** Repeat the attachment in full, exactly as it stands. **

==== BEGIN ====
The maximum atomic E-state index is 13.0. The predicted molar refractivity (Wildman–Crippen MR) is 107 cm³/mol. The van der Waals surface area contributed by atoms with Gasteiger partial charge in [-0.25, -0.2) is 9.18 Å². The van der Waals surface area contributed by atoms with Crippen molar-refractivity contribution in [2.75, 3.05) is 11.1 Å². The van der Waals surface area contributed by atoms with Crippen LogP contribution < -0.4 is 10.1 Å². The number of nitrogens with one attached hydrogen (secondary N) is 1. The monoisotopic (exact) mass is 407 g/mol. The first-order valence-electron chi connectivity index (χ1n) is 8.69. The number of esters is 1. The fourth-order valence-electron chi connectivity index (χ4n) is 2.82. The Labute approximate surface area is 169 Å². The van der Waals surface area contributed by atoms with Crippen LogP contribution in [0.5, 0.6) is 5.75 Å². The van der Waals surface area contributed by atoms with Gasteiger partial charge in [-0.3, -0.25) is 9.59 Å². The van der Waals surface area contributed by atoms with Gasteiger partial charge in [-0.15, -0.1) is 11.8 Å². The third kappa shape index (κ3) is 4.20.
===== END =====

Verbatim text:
The maximum atomic E-state index is 13.0. The predicted molar refractivity (Wildman–Crippen MR) is 107 cm³/mol. The van der Waals surface area contributed by atoms with Gasteiger partial charge in [-0.25, -0.2) is 9.18 Å². The van der Waals surface area contributed by atoms with Crippen molar-refractivity contribution in [2.75, 3.05) is 11.1 Å². The van der Waals surface area contributed by atoms with Crippen LogP contribution < -0.4 is 10.1 Å². The number of nitrogens with one attached hydrogen (secondary N) is 1. The monoisotopic (exact) mass is 407 g/mol. The first-order valence-electron chi connectivity index (χ1n) is 8.69. The number of esters is 1. The fourth-order valence-electron chi connectivity index (χ4n) is 2.82. The Labute approximate surface area is 169 Å². The van der Waals surface area contributed by atoms with Crippen LogP contribution in [0.5, 0.6) is 5.75 Å². The van der Waals surface area contributed by atoms with Gasteiger partial charge in [-0.3, -0.25) is 9.59 Å². The van der Waals surface area contributed by atoms with Gasteiger partial charge in [-0.15, -0.1) is 11.8 Å². The third kappa shape index (κ3) is 4.20.